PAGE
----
RIPPLE, Circuit Judge.
This case arises from the dissatisfaction of some City of Chicago employees with a settlement agreement reached in state court regarding a dispute over the terms of a health care plan offered by the City. Because the Retired Chicago Police Association v. City of Chicago action and the Ryan v. City of Chicago action are substantially similar, they were consolidated by the district court. The district court granted summary judgment against the Ryan plaintiffs on the basis of res judicata. It then denied the Retired Chicago Police Association's (RCPA) motions for preliminary injunction and for class certification, and subsequently dismissed RCPA's complaint for lack of associational standing.
A. Early History of the City's Health Care Plan
This case has a lengthy and complex procedural history, both in the Illinois state courts and in the federal district court. We shall set forth only those facts necessary for resolution of this appeal. The four pension funds here at issue, the Policemen's Annuity and Benefit Fund, the Firemen's Annuity and Benefit Fund, the Municipal Employees' Annuity and Benefit Fund, and the Laborers' and Retirement Board Employees' Annuity and Benefit Fund (the Funds) were organized under the authority of the state pension code to provide for and administer pension benefits for certain retired city employees. Since the early part of the last decade, the Funds' annuitants participated in the City's health care plan. This plan made health care coverage available for retired employees. In 1982, the City, as it had been doing periodically, increased the premium rates charged to annuitants and set a fixed premium for coverage. The state of Illinois then enacted legislation to address specifically annuitants' health benefits coverage. The legislation required the Police and Firemen's Funds to purchase group health insurance for their beneficiaries and required the City to subsidize partially the costs of annuitant health care coverage. According to the City, any premium not covered by the City's subsidy
B. The State Litigation
In 1987, the City brought suit against the Funds in state court. It sought a judgment permitting it to terminate annuitant health care coverage under its plan and declaring that it had no obligation to subsidize coverage. It also sought to recover the money it had already expended on health care benefits. See City of Chicago v. Korshak, Circuit Court of Cook County, Chancery Div. No. 87 CH 10134. The Trustees of the Funds counterclaimed and filed a motion for an injunction to bar the City's threatened termination of health care coverage.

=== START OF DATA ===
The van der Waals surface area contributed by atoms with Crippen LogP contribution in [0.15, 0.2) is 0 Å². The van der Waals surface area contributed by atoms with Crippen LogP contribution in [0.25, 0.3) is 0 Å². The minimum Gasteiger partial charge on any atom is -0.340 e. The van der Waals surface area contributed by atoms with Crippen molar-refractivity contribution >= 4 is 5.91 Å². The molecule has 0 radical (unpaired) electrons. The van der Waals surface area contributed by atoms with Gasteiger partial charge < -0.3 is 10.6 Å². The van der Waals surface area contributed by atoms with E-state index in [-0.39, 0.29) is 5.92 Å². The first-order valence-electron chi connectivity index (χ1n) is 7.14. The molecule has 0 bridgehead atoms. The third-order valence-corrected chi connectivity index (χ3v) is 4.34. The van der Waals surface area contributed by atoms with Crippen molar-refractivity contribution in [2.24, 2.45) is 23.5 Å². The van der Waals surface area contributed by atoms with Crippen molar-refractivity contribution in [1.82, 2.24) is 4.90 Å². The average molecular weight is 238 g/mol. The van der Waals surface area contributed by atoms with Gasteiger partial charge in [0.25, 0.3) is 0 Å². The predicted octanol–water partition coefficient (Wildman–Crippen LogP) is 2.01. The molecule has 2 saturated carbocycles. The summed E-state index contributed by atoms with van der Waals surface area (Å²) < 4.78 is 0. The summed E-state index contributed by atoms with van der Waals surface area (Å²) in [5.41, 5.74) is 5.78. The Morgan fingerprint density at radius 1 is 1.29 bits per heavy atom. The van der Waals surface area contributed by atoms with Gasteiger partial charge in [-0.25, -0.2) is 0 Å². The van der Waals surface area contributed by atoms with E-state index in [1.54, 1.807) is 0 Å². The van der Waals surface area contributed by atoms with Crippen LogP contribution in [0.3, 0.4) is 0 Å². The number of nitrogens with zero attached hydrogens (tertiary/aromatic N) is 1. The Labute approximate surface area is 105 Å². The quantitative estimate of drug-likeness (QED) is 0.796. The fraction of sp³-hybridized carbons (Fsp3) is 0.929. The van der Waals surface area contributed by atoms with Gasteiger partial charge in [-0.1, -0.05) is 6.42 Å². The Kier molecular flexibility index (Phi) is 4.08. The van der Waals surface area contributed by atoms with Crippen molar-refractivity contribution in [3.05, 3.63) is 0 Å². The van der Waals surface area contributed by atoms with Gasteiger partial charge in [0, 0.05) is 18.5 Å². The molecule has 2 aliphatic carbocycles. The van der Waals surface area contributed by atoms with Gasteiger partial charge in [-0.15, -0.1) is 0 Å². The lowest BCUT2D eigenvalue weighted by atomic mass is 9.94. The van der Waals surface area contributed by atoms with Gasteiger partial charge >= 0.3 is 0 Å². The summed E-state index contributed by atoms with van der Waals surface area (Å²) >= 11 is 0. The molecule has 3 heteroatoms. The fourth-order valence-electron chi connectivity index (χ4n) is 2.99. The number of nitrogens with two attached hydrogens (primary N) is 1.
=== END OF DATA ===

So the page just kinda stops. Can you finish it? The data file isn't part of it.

A group of annuitants then moved to intervene in the litigation. They sought to protect the interests of the individual annuitants who participated in the City's plan by requiring that the plan be maintained as previously set by the City. On May 5, 1988, the state court granted their motion to intervene and designated these intervenors as representatives for a certified class of annuitants who had retired on or before December 31, 1987 (the 1987 or Korshak class). The RCPA also moved for intervention and class certification, but both of those motions were denied.
On May 16, 1988, the court dismissed the City's complaint, but proceeded to conduct a bench trial on the Funds' counterclaims. Before the court issued its ruling, however, the City and the Funds reached a settlement agreement in which they agreed to co-sponsor legislation that would change the Illinois Pension Code. The resulting legislation increased the amount that the Funds would contribute to the health care premium of each annuitant. It also required the City to continue to provide health care coverage through 1997 by paying at least fifty percent of the cost, an obligation that would continue to be funded by a special tax. Annuitants would be responsible for paying any costs remaining after all contributions and subsidies had been paid. If no new agreement was reached by the expiration of this legislation, the plan would return to its pre-settlement terms.
After the legislation allowing the pension changes was enacted, the state court conducted a fairness hearing in regard to the terms of the settlement agreement. At the hearing, several class members testified against the settlement and none spoke in favor of it. The annuitant-intervenors were not pleased with the terms of the settlement; their goal had been to prohibit the City from changing the terms of the health care plan for existing participants and from thereby raising the costs to each annuitant. Over these objections, the court approved the settlement agreement. The 1987 class then filed an appeal.
C. The Present Action
While the appeal was pending in the Illinois courts, the RCPA filed a class action (the RCPA claim) against the City, several city officials, and the Funds in federal district court. The proposed class comprised: "all annuitants of the City of Chicago Police, Fire, Municipal and Laborers' Pension Funds and their spouses, survivors and dependents who are current participants in the City's Annuitant Healthcare Plan" and whose participation began after December 31, 1987 (the end date of the Korshak class) and prior to August 23, 1989 (the date on which the Korshak legislation, described above, was enacted). R. 1 at 3-4. The proposed RCPA